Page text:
This month, the guitar we’re looking at is something of an oddball that required a fair amount of sleuthing on our part to gather all the details...
It was made by a builder called Göran Malmberg, about whom very little is known and whose website seems more concerned with custom-built sports cars than it does the instruments that have passed through his workshop!
However, a guitar of his can be seen in the hands of no less than Eric Clapton in an early Cream video and there are speaker cabinets bearing the Malmberg marque behind Jimmy Page in a Led Zeppelin performance filmed during the late 1960s.
Possibly Malmberg's most celebrated instrument was used by Björn Ulvaeus during ABBA’s 1974 Eurovision success in Brighton.
Remember the guitar shaped like a star? That was made by Göran. But what about the angular Explorer-type guitar in our picture? It was made for a player called Flavia Canel who played in the Swedish heavy metal band called Drain STH.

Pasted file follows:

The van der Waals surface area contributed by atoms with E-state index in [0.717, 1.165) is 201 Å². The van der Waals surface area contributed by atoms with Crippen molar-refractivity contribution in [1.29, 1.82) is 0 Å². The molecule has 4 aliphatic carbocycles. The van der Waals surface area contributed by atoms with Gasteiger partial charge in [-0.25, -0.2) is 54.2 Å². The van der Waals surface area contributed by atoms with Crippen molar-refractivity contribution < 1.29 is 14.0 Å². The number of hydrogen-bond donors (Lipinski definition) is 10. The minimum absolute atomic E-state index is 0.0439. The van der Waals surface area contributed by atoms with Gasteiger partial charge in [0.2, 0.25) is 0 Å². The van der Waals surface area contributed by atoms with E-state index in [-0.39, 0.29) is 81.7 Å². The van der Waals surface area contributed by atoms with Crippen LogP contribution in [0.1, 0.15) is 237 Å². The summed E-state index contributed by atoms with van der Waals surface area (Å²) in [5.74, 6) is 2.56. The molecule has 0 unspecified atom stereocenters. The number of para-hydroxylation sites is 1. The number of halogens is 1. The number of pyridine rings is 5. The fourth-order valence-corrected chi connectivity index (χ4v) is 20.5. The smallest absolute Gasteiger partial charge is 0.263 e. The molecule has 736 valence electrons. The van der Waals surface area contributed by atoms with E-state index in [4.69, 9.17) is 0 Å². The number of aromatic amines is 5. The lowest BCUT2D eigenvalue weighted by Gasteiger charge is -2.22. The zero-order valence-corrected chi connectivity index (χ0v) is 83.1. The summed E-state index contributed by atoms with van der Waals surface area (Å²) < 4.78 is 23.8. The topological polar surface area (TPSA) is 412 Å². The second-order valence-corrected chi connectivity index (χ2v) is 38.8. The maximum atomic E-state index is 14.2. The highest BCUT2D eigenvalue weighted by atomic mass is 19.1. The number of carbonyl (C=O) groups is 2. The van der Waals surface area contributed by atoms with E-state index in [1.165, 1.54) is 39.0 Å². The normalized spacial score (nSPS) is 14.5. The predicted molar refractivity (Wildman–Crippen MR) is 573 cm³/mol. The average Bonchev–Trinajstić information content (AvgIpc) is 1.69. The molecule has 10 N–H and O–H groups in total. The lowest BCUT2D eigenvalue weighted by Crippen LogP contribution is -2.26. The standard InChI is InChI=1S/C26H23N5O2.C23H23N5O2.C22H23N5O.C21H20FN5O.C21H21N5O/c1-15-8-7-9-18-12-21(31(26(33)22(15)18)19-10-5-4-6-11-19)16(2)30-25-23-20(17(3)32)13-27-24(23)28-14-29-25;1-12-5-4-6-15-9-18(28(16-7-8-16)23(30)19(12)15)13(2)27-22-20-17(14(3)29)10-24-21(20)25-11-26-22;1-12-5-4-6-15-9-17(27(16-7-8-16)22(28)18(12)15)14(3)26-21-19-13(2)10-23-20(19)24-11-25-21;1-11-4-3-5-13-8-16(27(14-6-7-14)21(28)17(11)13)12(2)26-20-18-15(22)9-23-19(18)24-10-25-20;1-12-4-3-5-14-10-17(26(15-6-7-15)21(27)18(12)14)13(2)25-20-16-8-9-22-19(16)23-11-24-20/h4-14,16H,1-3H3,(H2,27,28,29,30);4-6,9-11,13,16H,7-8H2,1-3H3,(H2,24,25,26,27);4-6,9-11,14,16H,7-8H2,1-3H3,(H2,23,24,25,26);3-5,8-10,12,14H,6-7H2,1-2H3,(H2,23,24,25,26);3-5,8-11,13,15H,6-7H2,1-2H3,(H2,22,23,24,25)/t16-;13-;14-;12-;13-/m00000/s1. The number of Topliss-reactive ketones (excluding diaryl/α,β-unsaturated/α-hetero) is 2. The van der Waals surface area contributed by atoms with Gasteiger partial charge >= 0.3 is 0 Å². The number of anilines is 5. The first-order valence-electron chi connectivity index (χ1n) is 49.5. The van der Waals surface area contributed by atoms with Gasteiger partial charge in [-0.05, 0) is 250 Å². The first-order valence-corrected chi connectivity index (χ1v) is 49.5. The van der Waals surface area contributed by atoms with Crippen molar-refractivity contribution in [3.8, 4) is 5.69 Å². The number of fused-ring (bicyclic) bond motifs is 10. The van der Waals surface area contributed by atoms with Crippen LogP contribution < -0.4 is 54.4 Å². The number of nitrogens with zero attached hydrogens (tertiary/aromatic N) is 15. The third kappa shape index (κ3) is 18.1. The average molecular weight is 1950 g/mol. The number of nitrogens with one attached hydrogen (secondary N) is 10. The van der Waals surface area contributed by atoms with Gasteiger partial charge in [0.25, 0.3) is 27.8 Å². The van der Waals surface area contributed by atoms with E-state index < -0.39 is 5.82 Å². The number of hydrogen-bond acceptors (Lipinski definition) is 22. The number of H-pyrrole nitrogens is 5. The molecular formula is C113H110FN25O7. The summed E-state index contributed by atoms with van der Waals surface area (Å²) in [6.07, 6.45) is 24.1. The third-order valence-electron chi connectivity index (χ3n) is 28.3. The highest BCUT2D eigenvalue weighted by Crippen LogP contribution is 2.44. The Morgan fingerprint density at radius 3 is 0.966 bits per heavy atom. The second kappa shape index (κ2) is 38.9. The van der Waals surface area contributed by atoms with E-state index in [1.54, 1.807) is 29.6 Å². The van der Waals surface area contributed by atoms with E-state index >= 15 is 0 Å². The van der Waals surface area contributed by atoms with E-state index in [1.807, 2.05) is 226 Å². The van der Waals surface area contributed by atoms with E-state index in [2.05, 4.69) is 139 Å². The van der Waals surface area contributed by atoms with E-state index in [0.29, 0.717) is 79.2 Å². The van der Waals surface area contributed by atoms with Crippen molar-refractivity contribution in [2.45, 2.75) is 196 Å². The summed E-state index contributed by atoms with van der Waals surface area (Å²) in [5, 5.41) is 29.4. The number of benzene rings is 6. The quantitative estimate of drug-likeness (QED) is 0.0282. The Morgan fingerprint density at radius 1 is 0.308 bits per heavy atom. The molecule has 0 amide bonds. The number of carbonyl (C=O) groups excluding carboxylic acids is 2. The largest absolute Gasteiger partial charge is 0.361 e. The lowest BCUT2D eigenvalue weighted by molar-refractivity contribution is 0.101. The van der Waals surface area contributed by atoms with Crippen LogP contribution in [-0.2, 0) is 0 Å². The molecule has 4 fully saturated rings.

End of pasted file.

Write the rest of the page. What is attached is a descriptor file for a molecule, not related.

Exploring the past
Drain STH flourished for a while, picking up an award or two here and there, including the magazine Metal Edge’s ‘Female Performers Of The Year’ in 1999.
Sadly, they disbanded shortly afterwards and Flavia switched to playing bass, which led to this instrument’s arrival at Guitars: The Museum in Umeå, Sweden.
From what we can ascertain, the guitar was never meant to be modelled on Gibson’s famed Explorer, but instead after a Japanese guitar brand, the exact identity of which seems to have been forgotten by all concerned.
Certainly, Ibanez has had some angular body shapes in its catalogue over the years, but the same could be said for a few other Asian makers, too.
In any case, it has a carved top and allegedly weighs about the same as two Les Pauls.
A brass bridge aids some singing sustain, but many of the guitar’s intimate details remain shrouded in mystery. Rare, because there are so few Malmbergs about - all of which adds to the puzzle.